Articles and Books

Black to Green: Carbon Debate and Beyond

Categorized Under: Climate



Published in HIMAL Southasian, June 2009. Ananth Chikkatur of ICF International and Sunita Dubey of GroundWork USA provide a broad overview of the energy challenges in South Asia in the context of a changing climate due to global warming. They explain that South Asia’s energy consumption will rise in the future, but that an energy-secure future involves not only getting access to energy resources, but also dealing with a whole spectrum of increasingly pressing environmental and ecological issues. Climate change impacts such as alterations in the Himalayan system and increasing severe weather events (floods, droughts, coastal inundation) could be severe and will adversely affect the large population in South Asia.

The article concludes by providing a range of policy options and recommendations, and notes that rather than the current piecemeal approach, an integrated energy and environment policy needs to be devised and implemented.  By getting the energy policy ‘right,’ the authors expect that the policies in other spheres will also fall into place.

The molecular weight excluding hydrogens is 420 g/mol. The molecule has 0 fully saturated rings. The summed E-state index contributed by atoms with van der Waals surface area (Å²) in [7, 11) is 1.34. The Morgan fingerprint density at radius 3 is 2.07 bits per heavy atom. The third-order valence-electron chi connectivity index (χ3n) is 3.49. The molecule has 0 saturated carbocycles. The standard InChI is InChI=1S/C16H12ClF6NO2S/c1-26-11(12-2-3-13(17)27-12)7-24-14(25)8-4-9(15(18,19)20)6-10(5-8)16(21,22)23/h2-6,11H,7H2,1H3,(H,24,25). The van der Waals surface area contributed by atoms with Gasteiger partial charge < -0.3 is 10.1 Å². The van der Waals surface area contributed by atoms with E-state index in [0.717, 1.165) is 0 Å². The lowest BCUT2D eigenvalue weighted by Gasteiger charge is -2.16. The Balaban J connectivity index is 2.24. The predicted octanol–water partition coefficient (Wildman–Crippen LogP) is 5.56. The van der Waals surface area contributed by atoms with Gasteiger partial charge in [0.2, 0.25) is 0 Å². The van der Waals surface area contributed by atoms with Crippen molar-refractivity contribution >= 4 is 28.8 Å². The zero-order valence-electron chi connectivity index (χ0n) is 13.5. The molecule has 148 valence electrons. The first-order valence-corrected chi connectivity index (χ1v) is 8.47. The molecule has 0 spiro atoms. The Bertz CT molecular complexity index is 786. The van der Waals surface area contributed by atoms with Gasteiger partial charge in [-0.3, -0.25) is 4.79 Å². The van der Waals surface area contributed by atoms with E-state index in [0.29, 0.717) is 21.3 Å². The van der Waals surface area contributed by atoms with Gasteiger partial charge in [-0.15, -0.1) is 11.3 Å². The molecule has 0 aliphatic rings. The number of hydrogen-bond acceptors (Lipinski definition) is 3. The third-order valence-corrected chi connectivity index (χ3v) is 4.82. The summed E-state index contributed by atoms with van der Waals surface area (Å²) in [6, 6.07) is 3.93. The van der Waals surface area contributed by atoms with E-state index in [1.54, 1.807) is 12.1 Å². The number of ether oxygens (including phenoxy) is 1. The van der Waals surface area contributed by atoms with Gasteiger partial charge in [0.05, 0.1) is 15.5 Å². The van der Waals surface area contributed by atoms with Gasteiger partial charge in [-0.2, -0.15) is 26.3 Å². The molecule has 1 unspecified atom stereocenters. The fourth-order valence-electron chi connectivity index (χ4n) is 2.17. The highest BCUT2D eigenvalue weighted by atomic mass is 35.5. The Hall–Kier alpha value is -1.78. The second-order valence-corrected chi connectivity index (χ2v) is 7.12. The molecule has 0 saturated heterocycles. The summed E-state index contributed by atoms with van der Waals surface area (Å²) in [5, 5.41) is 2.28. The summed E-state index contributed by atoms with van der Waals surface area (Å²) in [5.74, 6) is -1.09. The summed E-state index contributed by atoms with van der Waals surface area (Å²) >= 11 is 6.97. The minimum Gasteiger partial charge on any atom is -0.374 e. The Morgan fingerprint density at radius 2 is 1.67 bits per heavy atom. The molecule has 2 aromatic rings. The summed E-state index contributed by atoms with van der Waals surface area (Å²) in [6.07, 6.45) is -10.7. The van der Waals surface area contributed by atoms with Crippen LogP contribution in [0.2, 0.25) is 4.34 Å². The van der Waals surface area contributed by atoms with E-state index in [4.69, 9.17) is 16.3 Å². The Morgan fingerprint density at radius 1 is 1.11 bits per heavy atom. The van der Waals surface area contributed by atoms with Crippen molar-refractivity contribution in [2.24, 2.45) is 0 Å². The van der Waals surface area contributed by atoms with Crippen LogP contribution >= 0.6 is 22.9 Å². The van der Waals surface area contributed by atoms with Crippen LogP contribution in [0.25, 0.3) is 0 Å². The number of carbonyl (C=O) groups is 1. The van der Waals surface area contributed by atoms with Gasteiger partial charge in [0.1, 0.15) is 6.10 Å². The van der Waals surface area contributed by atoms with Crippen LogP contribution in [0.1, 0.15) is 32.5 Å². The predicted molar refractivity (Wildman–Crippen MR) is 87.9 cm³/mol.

Authored By

  • Ananth Chikkatur

    ManagerICF International

    Ananth Chikkatur has experience in the energy and environmental sector and has worked on several power sector, natural gas, and carbon capture and storage (CCS) projects, including projects for private clients, World Bank, the U.S. Environmental Protection Agency (EPA), and the European Commission. Dr. Chikkatur has worked on projects to understand natural gas demand in India and Mozambique, and he has managed several power sector modeling projects based on ICF’s proprietary energy models. He currently is working on smart grid-related work for the U.S. Department of Energy (DOE). Dr. Chikkatur's research at Harvard Kennedy School focused on devising better policies for advancing cleaner coal-power technologies in India, and he worked with the Indian Planning Commission to assess policy issues in the Indian coal and coal-power sectors. He also worked on broader energy policies in India, including promoting energy efficiency and reducing greenhouse gas emissions (GHG). His interests include energy policy, technology innovation, cleaner power generation technologies, energy efficiency, small-scale/rural energy systems, and the politics of—and responses to—climate change.

    Dr. Chikkatur has a Ph.D. in Physics from the Massachuetts Institute of Technology, and he joined Harvard Kennedy School’s Energy Technology Innovation Policy (ETIP) project as a post-doctoral research fellow.

Insight Details

Published: Jun 1, 2009
Authors: , Sunita Dubey, GroundWork USA
Source: HIMAL Southasian

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